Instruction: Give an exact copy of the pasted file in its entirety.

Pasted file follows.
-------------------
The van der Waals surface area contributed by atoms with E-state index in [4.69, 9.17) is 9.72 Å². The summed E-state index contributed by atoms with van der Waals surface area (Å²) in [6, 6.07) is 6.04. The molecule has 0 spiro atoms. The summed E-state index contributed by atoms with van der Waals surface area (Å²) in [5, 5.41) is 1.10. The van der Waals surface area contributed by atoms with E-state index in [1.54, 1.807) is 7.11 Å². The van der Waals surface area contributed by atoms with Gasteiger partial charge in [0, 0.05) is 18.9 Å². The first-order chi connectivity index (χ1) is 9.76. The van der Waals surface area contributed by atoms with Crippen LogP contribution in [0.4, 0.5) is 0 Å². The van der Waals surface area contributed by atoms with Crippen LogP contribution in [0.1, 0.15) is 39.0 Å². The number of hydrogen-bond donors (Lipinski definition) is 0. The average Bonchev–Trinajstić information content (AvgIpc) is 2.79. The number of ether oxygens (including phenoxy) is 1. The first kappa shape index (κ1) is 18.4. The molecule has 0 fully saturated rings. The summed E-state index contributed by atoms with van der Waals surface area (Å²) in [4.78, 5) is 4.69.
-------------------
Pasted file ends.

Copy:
The van der Waals surface area contributed by atoms with E-state index in [4.69, 9.17) is 9.72 Å². The summed E-state index contributed by atoms with van der Waals surface area (Å²) in [6, 6.07) is 6.04. The molecule has 0 spiro atoms. The summed E-state index contributed by atoms with van der Waals surface area (Å²) in [5, 5.41) is 1.10. The van der Waals surface area contributed by atoms with E-state index in [1.54, 1.807) is 7.11 Å². The van der Waals surface area contributed by atoms with Gasteiger partial charge in [0, 0.05) is 18.9 Å². The first-order chi connectivity index (χ1) is 9.76. The van der Waals surface area contributed by atoms with Crippen LogP contribution in [0.4, 0.5) is 0 Å². The van der Waals surface area contributed by atoms with Crippen LogP contribution in [0.1, 0.15) is 39.0 Å². The number of hydrogen-bond donors (Lipinski definition) is 0. The average Bonchev–Trinajstić information content (AvgIpc) is 2.79. The number of ether oxygens (including phenoxy) is 1. The first kappa shape index (κ1) is 18.4. The molecule has 0 fully saturated rings. The summed E-state index contributed by atoms with van der Waals surface area (Å²) in [4.78, 5) is 4.69.